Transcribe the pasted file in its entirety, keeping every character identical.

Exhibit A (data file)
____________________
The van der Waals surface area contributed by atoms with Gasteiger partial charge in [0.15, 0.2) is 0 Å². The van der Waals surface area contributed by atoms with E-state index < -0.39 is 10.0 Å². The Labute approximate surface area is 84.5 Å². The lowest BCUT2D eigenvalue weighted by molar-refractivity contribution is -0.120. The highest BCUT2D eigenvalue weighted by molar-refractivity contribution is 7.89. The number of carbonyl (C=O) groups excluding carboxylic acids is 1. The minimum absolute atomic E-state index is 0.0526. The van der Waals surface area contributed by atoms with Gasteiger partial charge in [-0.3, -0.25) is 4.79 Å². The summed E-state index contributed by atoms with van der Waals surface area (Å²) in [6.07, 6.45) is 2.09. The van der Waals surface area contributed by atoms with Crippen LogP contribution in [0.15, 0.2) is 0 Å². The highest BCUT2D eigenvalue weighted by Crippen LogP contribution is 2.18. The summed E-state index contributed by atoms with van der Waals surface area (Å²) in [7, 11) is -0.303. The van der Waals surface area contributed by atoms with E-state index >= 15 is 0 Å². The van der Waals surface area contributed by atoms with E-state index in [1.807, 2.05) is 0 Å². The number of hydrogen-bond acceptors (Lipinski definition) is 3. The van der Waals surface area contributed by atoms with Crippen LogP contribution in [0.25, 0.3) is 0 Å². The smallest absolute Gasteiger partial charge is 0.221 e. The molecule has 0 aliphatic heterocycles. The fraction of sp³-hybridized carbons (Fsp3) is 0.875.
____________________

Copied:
The van der Waals surface area contributed by atoms with Gasteiger partial charge in [0.15, 0.2) is 0 Å². The van der Waals surface area contributed by atoms with E-state index < -0.39 is 10.0 Å². The Labute approximate surface area is 84.5 Å². The lowest BCUT2D eigenvalue weighted by molar-refractivity contribution is -0.120. The highest BCUT2D eigenvalue weighted by molar-refractivity contribution is 7.89. The number of carbonyl (C=O) groups excluding carboxylic acids is 1. The minimum absolute atomic E-state index is 0.0526. The van der Waals surface area contributed by atoms with Gasteiger partial charge in [-0.3, -0.25) is 4.79 Å². The summed E-state index contributed by atoms with van der Waals surface area (Å²) in [6.07, 6.45) is 2.09. The van der Waals surface area contributed by atoms with Crippen LogP contribution in [0.15, 0.2) is 0 Å². The highest BCUT2D eigenvalue weighted by Crippen LogP contribution is 2.18. The summed E-state index contributed by atoms with van der Waals surface area (Å²) in [7, 11) is -0.303. The van der Waals surface area contributed by atoms with E-state index >= 15 is 0 Å². The van der Waals surface area contributed by atoms with E-state index in [1.807, 2.05) is 0 Å². The number of hydrogen-bond acceptors (Lipinski definition) is 3. The van der Waals surface area contributed by atoms with Crippen LogP contribution in [0.25, 0.3) is 0 Å². The smallest absolute Gasteiger partial charge is 0.221 e. The molecule has 0 aliphatic heterocycles. The fraction of sp³-hybridized carbons (Fsp3) is 0.875.